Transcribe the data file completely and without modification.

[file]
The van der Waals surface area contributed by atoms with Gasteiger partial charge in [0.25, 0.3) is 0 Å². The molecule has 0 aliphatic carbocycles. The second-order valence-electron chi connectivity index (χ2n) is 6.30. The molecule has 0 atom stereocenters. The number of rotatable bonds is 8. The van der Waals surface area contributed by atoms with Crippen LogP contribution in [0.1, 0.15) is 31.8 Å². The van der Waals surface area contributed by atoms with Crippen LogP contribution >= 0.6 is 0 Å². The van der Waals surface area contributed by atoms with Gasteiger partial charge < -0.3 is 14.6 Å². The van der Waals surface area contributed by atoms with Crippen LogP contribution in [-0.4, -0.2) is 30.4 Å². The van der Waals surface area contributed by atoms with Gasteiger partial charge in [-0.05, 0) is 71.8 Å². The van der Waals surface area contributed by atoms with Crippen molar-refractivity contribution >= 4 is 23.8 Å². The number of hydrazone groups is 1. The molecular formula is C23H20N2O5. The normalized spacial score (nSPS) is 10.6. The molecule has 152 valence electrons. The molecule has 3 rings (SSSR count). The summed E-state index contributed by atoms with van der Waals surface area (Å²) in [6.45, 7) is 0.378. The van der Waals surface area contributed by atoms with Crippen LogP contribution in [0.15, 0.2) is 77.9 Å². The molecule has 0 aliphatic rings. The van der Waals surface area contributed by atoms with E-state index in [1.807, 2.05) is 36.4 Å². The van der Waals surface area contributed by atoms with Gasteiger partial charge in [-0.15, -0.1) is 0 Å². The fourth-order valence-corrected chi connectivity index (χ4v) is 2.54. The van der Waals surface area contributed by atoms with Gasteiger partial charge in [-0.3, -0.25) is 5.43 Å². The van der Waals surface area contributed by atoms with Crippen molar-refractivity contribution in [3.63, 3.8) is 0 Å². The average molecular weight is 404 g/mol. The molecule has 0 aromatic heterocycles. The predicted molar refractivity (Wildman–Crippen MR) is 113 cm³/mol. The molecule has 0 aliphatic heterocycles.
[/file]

The van der Waals surface area contributed by atoms with Gasteiger partial charge in [0.25, 0.3) is 0 Å². The molecule has 0 aliphatic carbocycles. The second-order valence-electron chi connectivity index (χ2n) is 6.30. The molecule has 0 atom stereocenters. The number of rotatable bonds is 8. The van der Waals surface area contributed by atoms with Crippen LogP contribution in [0.1, 0.15) is 31.8 Å². The van der Waals surface area contributed by atoms with Crippen LogP contribution >= 0.6 is 0 Å². The van der Waals surface area contributed by atoms with Gasteiger partial charge < -0.3 is 14.6 Å². The van der Waals surface area contributed by atoms with Crippen LogP contribution in [-0.4, -0.2) is 30.4 Å². The van der Waals surface area contributed by atoms with Gasteiger partial charge in [-0.05, 0) is 71.8 Å². The van der Waals surface area contributed by atoms with Crippen molar-refractivity contribution >= 4 is 23.8 Å². The number of hydrazone groups is 1. The molecular formula is C23H20N2O5. The normalized spacial score (nSPS) is 10.6. The molecule has 152 valence electrons. The molecule has 3 rings (SSSR count). The summed E-state index contributed by atoms with van der Waals surface area (Å²) in [6.45, 7) is 0.378. The van der Waals surface area contributed by atoms with Crippen LogP contribution in [0.15, 0.2) is 77.9 Å². The molecule has 0 aliphatic rings. The van der Waals surface area contributed by atoms with E-state index in [1.807, 2.05) is 36.4 Å². The van der Waals surface area contributed by atoms with Gasteiger partial charge in [-0.15, -0.1) is 0 Å². The fourth-order valence-corrected chi connectivity index (χ4v) is 2.54. The van der Waals surface area contributed by atoms with Gasteiger partial charge in [-0.3, -0.25) is 5.43 Å². The van der Waals surface area contributed by atoms with Crippen molar-refractivity contribution in [3.63, 3.8) is 0 Å². The average molecular weight is 404 g/mol. The molecule has 0 aromatic heterocycles. The predicted molar refractivity (Wildman–Crippen MR) is 113 cm³/mol. The molecule has 0 aliphatic heterocycles.